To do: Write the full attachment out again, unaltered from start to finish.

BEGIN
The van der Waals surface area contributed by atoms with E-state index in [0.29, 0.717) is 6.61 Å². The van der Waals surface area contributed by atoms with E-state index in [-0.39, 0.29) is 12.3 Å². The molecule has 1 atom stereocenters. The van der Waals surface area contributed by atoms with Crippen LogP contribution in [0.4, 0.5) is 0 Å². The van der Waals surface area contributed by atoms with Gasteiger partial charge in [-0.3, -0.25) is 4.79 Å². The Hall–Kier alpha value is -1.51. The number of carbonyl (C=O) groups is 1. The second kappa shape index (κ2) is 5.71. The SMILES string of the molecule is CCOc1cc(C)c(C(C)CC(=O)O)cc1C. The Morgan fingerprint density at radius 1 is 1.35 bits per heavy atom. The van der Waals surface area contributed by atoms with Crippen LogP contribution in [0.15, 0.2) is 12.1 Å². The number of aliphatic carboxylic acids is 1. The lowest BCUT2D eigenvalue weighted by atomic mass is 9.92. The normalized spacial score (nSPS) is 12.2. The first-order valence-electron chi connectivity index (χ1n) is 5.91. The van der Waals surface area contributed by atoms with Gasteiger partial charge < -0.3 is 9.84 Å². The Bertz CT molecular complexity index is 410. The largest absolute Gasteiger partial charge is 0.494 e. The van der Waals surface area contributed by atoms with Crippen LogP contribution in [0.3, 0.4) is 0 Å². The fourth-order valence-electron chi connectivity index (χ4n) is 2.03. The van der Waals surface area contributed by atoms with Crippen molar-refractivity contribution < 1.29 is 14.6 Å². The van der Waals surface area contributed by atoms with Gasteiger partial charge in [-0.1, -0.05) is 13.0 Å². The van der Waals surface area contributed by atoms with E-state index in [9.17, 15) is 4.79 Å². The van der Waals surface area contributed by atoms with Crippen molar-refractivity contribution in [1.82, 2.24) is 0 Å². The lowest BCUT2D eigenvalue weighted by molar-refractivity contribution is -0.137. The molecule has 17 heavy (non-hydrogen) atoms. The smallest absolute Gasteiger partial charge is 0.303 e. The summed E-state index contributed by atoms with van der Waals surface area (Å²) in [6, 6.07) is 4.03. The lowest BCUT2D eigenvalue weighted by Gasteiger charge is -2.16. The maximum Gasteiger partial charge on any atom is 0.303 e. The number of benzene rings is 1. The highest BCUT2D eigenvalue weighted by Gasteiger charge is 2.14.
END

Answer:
The van der Waals surface area contributed by atoms with E-state index in [0.29, 0.717) is 6.61 Å². The van der Waals surface area contributed by atoms with E-state index in [-0.39, 0.29) is 12.3 Å². The molecule has 1 atom stereocenters. The van der Waals surface area contributed by atoms with Crippen LogP contribution in [0.4, 0.5) is 0 Å². The van der Waals surface area contributed by atoms with Gasteiger partial charge in [-0.3, -0.25) is 4.79 Å². The Hall–Kier alpha value is -1.51. The number of carbonyl (C=O) groups is 1. The second kappa shape index (κ2) is 5.71. The SMILES string of the molecule is CCOc1cc(C)c(C(C)CC(=O)O)cc1C. The Morgan fingerprint density at radius 1 is 1.35 bits per heavy atom. The van der Waals surface area contributed by atoms with Crippen LogP contribution in [0.15, 0.2) is 12.1 Å². The number of aliphatic carboxylic acids is 1. The lowest BCUT2D eigenvalue weighted by atomic mass is 9.92. The normalized spacial score (nSPS) is 12.2. The first-order valence-electron chi connectivity index (χ1n) is 5.91. The van der Waals surface area contributed by atoms with Gasteiger partial charge < -0.3 is 9.84 Å². The Bertz CT molecular complexity index is 410. The largest absolute Gasteiger partial charge is 0.494 e. The van der Waals surface area contributed by atoms with Crippen LogP contribution in [0.3, 0.4) is 0 Å². The fourth-order valence-electron chi connectivity index (χ4n) is 2.03. The van der Waals surface area contributed by atoms with Crippen molar-refractivity contribution < 1.29 is 14.6 Å². The van der Waals surface area contributed by atoms with Gasteiger partial charge in [-0.1, -0.05) is 13.0 Å². The van der Waals surface area contributed by atoms with E-state index in [9.17, 15) is 4.79 Å². The van der Waals surface area contributed by atoms with Crippen molar-refractivity contribution in [1.82, 2.24) is 0 Å². The lowest BCUT2D eigenvalue weighted by molar-refractivity contribution is -0.137. The molecule has 17 heavy (non-hydrogen) atoms. The smallest absolute Gasteiger partial charge is 0.303 e. The summed E-state index contributed by atoms with van der Waals surface area (Å²) in [6, 6.07) is 4.03. The lowest BCUT2D eigenvalue weighted by Gasteiger charge is -2.16. The maximum Gasteiger partial charge on any atom is 0.303 e. The number of benzene rings is 1. The highest BCUT2D eigenvalue weighted by Gasteiger charge is 2.14.